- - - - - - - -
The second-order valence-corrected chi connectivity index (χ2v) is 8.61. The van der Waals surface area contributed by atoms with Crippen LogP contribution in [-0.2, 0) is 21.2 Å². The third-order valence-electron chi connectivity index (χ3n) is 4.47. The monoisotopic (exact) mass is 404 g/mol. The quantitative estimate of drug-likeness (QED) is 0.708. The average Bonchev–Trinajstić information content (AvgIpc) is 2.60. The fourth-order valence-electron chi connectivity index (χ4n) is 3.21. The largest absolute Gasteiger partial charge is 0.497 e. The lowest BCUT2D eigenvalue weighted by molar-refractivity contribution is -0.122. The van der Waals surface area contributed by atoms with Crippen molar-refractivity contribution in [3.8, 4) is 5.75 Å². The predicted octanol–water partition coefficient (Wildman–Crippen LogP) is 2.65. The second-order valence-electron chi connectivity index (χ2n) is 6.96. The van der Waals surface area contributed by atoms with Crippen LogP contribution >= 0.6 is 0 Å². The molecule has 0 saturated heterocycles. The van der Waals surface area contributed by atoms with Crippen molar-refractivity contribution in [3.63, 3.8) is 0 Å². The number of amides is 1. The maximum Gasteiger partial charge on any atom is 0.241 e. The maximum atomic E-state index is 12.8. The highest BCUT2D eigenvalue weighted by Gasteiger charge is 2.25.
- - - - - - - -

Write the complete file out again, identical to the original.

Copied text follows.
The second-order valence-corrected chi connectivity index (χ2v) is 8.61. The van der Waals surface area contributed by atoms with Crippen LogP contribution in [-0.2, 0) is 21.2 Å². The third-order valence-electron chi connectivity index (χ3n) is 4.47. The monoisotopic (exact) mass is 404 g/mol. The quantitative estimate of drug-likeness (QED) is 0.708. The average Bonchev–Trinajstić information content (AvgIpc) is 2.60. The fourth-order valence-electron chi connectivity index (χ4n) is 3.21. The largest absolute Gasteiger partial charge is 0.497 e. The lowest BCUT2D eigenvalue weighted by molar-refractivity contribution is -0.122. The van der Waals surface area contributed by atoms with Crippen molar-refractivity contribution in [3.8, 4) is 5.75 Å². The predicted octanol–water partition coefficient (Wildman–Crippen LogP) is 2.65. The second-order valence-electron chi connectivity index (χ2n) is 6.96. The van der Waals surface area contributed by atoms with Crippen LogP contribution >= 0.6 is 0 Å². The molecule has 0 saturated heterocycles. The van der Waals surface area contributed by atoms with Crippen molar-refractivity contribution in [3.63, 3.8) is 0 Å². The number of amides is 1. The maximum Gasteiger partial charge on any atom is 0.241 e. The maximum atomic E-state index is 12.8. The highest BCUT2D eigenvalue weighted by Gasteiger charge is 2.25.